The following dynamic plots demonstrate some issues handles in lectures. Dynaic features require allowing JavaScript.

- PCA as rotation of species
space: the graph shows a species space of three reindeer lichens
(
*Cladina*). The dots show the abundance of each species in sample plots. The axes are centred so that zero corresponds to the average cover of each species. The crossed lines show the first Principal Components. If you rotate the graph so that only first and second PC are visible, you have performed the PCA. - CA as rotation of spcies space:
The differences to PCA are
- Data are proportional. Because of this, you only have independent informatin on two species: you know the proportion of the third species when you sum together abundances of two other species. Therefore points lay on a plane (2D) in the 3D space.
- Analysis is weighted: the size of the dot is proportional to the total abundance of these three lichens. There are only two CA axes, and they will lay on this plane, and the first axis as as close as possible to heavy (large) points.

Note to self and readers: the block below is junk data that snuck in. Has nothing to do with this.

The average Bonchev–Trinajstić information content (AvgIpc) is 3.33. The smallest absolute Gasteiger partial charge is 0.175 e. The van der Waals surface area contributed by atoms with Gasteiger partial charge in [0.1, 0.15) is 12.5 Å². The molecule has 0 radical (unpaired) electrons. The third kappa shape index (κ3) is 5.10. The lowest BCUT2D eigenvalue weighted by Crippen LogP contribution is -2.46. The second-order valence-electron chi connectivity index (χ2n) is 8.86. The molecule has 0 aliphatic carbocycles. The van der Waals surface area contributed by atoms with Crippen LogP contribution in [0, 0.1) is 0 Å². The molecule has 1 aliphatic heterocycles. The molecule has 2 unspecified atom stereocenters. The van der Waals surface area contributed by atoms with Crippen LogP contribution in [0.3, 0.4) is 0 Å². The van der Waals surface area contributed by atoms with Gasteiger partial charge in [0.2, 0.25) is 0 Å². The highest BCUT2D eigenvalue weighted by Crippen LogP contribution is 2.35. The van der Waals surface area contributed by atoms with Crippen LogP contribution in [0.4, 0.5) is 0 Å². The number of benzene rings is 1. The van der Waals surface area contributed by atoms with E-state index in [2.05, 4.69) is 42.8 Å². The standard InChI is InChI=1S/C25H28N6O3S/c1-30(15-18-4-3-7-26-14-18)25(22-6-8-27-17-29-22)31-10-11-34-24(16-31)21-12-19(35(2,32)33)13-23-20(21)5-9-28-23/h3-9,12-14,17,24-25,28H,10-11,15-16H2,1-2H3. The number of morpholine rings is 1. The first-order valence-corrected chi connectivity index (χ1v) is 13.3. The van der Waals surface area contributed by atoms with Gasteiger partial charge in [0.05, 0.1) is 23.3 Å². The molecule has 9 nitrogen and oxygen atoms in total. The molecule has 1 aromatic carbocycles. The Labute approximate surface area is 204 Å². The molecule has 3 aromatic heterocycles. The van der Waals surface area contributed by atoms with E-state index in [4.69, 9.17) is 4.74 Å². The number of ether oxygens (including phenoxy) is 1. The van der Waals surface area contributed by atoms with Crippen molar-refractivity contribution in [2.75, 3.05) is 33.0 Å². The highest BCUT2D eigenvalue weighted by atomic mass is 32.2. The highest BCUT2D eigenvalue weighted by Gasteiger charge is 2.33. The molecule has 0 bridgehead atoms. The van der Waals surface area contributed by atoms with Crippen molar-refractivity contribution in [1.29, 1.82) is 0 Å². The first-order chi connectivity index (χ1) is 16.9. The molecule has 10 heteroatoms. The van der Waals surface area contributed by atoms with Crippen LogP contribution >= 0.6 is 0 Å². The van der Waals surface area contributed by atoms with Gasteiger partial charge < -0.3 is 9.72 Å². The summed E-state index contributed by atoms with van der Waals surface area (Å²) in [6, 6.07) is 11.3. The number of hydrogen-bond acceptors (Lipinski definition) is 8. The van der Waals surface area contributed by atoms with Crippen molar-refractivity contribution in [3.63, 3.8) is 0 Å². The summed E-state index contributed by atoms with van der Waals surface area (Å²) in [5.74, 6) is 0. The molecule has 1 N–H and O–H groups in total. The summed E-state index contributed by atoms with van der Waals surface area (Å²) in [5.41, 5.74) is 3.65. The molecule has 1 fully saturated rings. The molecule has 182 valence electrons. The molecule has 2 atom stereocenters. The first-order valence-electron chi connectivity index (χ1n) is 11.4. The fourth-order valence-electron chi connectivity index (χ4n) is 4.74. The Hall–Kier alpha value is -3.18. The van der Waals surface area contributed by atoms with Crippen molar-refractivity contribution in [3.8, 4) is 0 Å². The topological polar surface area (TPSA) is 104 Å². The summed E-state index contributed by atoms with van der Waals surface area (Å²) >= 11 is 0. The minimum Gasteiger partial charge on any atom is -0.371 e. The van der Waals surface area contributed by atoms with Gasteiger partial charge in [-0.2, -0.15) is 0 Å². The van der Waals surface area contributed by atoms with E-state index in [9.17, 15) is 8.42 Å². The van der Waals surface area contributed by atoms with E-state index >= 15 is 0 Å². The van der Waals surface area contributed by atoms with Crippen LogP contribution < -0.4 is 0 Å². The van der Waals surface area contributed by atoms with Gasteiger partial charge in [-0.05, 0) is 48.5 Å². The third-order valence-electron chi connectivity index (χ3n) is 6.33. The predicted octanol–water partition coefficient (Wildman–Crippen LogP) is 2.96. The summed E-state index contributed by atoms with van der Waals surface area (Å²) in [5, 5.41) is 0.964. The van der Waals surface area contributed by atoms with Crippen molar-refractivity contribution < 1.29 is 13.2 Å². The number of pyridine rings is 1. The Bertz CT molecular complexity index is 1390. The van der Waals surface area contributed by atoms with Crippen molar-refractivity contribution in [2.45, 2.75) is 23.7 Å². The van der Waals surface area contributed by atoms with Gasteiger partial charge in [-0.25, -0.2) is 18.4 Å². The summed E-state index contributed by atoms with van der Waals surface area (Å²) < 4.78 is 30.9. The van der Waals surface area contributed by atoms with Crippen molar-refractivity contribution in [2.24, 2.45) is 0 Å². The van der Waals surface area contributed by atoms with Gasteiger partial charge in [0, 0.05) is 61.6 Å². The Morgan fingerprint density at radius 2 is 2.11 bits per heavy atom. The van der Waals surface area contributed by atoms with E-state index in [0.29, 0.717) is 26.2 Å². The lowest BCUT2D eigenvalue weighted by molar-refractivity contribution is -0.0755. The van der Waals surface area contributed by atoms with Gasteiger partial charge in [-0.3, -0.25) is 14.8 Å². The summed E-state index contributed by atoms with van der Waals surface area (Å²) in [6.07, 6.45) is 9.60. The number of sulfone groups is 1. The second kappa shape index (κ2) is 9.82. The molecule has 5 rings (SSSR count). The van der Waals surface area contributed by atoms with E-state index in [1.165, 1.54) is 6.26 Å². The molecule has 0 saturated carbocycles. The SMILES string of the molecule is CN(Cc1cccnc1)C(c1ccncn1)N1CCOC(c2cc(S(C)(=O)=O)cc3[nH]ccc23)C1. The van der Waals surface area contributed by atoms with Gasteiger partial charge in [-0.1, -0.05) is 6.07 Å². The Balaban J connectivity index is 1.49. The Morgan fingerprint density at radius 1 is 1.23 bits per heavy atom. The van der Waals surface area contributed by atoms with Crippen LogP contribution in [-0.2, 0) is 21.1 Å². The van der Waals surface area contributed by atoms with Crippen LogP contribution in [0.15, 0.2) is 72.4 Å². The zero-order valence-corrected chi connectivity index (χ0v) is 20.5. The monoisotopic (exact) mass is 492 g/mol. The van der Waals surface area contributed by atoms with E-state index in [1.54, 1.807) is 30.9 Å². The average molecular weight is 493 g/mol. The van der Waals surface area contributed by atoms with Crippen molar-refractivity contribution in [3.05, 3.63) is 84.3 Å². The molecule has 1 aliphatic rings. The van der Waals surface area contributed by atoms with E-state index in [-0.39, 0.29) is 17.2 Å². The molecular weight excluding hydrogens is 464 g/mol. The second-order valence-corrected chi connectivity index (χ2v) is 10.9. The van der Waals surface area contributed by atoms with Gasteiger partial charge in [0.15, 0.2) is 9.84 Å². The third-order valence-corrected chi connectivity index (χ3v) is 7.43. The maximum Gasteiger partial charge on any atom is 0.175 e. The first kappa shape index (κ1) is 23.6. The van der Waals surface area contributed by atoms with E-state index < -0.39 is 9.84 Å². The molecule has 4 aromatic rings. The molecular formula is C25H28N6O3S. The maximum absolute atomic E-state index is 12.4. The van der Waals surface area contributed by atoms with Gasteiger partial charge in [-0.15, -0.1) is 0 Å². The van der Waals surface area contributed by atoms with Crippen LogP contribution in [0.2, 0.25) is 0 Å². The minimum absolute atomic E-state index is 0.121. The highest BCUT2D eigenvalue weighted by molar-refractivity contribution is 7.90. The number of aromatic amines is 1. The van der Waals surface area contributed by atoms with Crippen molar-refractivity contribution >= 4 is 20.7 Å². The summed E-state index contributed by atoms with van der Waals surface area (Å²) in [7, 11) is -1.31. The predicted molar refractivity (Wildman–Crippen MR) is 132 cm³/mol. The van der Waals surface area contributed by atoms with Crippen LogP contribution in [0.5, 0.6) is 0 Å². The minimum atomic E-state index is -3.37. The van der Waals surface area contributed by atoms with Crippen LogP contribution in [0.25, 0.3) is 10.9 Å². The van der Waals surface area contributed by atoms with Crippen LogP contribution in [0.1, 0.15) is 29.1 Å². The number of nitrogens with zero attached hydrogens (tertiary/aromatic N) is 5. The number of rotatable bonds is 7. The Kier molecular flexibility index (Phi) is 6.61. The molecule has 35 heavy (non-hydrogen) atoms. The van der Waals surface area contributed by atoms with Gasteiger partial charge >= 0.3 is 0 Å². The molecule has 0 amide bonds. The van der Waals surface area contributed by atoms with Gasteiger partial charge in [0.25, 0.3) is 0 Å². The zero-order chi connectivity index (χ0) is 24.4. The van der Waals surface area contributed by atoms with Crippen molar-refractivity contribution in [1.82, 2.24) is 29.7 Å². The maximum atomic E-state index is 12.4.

- CA distortion: Correspondence Analysis of Bryce Canyon data shows marked arcs in 3D. These are actually more complicated than the standard simple arc. These do not describe meaningful features in the data and therefore they are regarded as artefacts.
- DCA distortion: Detrended Correspondence Analysis attempts to remove CA distortion, but it brings along its own kind of artefacts. Spinning the graph, you see that the plot is like a plane twisted in 3D. This is known as lolly paper effect (in Queen's English) or as a lasagna effect (in US English).